I was introduced to hockey at a very young age during an exciting time for the Boston Bruins. I was born in Colorado and moved to Boston when I was five years old. It was 1990 and Cam Neely was in his third season with the B’s. We had made it to the Stanley Cup finals facing the Edmonton Oilers. I didn’t really understand what was going on, but I could tell people were excited. My grandmother was a Bruins fan and the games were always on. The Bruins lost, but for the next two seasons they made it to the Conference finals. I first experienced the heartache of losing a bitter series against the Penguins only to be swept in the same Conference finals a year later.
The Bruins continued to make the playoffs, but our performance was often disappointing. The 1994-95 season was shortened by lockout, but my love for the Bruins continued. At this point I was hooked. Each win filled me with joy, and every loss was devastating. I would strap pillows to my legs with my mom’s belts and throw a tennis ball off the wall above the TV to pretend I was a goalie (sorry mom). I swear my save percentage was well over 0.950.
I felt the heartache when Cam Neely was forced to retire, and several years later Ray Bourque was traded in the middle of the 1999-00 season. This created a perfect storm that turned me into a pure hockey fan for life.
The Bruins did not qualify for the playoffs the year Bourque was traded. I had enjoyed Avalanche games after Colorado got a team and I felt a small tie since I was from Colorado, but after the trade I really paid attention. Joe Sakic and Peter Forsberg blew my mind (those wrap around goals!). Patrick Roy played with an edge that I loved, and of course I was happy to see Bourque on a team that was contending. The Avs were easy to root for and when the Bruins didn’t qualify for the playoffs the following year it was easy to watch Bourque finally win his Cup during the 2000-01 season. I don’t think I’m alone when I say that I was relieved and excited to see Bourque lift the Cup over his head.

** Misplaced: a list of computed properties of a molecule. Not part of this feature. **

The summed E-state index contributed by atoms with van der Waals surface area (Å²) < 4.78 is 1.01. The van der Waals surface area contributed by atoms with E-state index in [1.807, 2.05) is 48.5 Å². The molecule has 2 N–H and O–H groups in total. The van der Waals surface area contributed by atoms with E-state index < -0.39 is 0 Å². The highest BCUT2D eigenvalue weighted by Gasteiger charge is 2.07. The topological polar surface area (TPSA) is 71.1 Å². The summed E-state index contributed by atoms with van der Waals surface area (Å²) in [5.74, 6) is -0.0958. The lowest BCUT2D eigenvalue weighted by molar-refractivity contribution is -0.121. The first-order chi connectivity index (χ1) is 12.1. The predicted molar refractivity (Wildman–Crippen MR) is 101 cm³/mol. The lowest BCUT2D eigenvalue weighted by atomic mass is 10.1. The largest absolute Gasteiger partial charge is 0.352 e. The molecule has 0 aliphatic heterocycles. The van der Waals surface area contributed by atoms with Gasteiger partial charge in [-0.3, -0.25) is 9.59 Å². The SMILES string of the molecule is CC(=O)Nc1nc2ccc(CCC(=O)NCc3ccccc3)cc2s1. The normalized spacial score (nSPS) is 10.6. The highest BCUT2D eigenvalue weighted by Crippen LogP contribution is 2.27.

Bourque officially retired and the doldrums for the Bruins started. There have been teams that have had worse stretches, so I won’t pretend I’m a warrior. But there was a sense of frustration over these seven years:
- 2001-02 – Lost first round
- 2002-03 – Lost first round
- 2003-04 – Lost first round
- 2004-05 – Full season lockout
- 2005-06 – Did not qualify
- 2006-07 – Did not qualify
- 2007-08 – Lost first round
Things started to change in 2006 when Peter Chiarelli joined the Bruins and Jeremy Jacobs finally started investing in the team. Within two months of being hired Chiarelli signed Zdeno Chara, he was made captain. The Bruins had drafted Patrice Bergeron in 2003 and after the lockout he had now gained a few seasons of NHL experience. In my opinion the most underrated piece of the puzzle was the hiring of Claude Julien prior to the 2007-08 season. Over the next few years you could see stability returning to the team, a strong hockey system implemented, and real pieces being added by Chiarelli.
Finally, after 39 years, the Bruins took home the Stanley Cup in 2011. I experienced Game 6 of that series in person and it was by far the most intense experience of my life.
My passion for hockey and the Bruins has only grown stronger over the years, and that is why this blog exists. There isn’t a day that goes by where I don’t have a thought about the Bruins, or how the NHL can continue to represent the highest level of the best sport in the world. This site is my outlet to share. I hope people find this blog and get as excited about hockey as I’ve become. Like my love for the game, this blog will grow over time and I hope you’ll take the journey with me.
– JMD –